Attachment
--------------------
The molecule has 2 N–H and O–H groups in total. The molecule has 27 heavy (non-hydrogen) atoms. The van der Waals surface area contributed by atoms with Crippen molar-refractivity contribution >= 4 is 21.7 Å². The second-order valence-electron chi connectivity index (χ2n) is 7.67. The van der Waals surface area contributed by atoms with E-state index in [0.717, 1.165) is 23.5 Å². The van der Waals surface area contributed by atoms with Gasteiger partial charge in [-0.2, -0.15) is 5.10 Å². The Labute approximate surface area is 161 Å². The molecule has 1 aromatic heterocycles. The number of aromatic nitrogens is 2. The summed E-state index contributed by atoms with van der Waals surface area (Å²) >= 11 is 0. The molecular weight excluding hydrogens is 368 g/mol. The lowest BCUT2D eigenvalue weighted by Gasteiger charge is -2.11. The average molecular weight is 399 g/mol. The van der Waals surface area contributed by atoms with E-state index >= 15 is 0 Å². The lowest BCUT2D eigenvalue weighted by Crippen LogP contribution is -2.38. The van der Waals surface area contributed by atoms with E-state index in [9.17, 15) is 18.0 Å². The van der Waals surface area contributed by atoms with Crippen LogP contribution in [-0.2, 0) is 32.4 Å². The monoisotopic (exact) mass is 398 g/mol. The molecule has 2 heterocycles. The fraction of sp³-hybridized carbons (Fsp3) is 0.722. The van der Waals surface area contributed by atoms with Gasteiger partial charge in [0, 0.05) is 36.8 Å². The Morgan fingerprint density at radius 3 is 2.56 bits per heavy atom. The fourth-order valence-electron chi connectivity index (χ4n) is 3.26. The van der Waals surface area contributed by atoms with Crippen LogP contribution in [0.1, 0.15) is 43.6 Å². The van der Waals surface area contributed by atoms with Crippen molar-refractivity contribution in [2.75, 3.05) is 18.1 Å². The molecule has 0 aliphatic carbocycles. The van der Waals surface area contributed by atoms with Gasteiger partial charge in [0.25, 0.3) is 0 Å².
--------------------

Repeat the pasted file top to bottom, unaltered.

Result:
The molecule has 2 N–H and O–H groups in total. The molecule has 27 heavy (non-hydrogen) atoms. The van der Waals surface area contributed by atoms with Crippen molar-refractivity contribution >= 4 is 21.7 Å². The second-order valence-electron chi connectivity index (χ2n) is 7.67. The van der Waals surface area contributed by atoms with E-state index in [0.717, 1.165) is 23.5 Å². The van der Waals surface area contributed by atoms with Gasteiger partial charge in [-0.2, -0.15) is 5.10 Å². The Labute approximate surface area is 161 Å². The molecule has 1 aromatic heterocycles. The number of aromatic nitrogens is 2. The summed E-state index contributed by atoms with van der Waals surface area (Å²) >= 11 is 0. The molecular weight excluding hydrogens is 368 g/mol. The lowest BCUT2D eigenvalue weighted by Gasteiger charge is -2.11. The average molecular weight is 399 g/mol. The van der Waals surface area contributed by atoms with E-state index >= 15 is 0 Å². The lowest BCUT2D eigenvalue weighted by Crippen LogP contribution is -2.38. The van der Waals surface area contributed by atoms with E-state index in [9.17, 15) is 18.0 Å². The van der Waals surface area contributed by atoms with Crippen LogP contribution in [-0.2, 0) is 32.4 Å². The monoisotopic (exact) mass is 398 g/mol. The molecule has 2 heterocycles. The fraction of sp³-hybridized carbons (Fsp3) is 0.722. The van der Waals surface area contributed by atoms with Gasteiger partial charge in [0, 0.05) is 36.8 Å². The Morgan fingerprint density at radius 3 is 2.56 bits per heavy atom. The fourth-order valence-electron chi connectivity index (χ4n) is 3.26. The van der Waals surface area contributed by atoms with Crippen LogP contribution in [0.1, 0.15) is 43.6 Å². The van der Waals surface area contributed by atoms with Crippen molar-refractivity contribution in [2.75, 3.05) is 18.1 Å². The molecule has 0 aliphatic carbocycles. The van der Waals surface area contributed by atoms with Gasteiger partial charge in [0.25, 0.3) is 0 Å².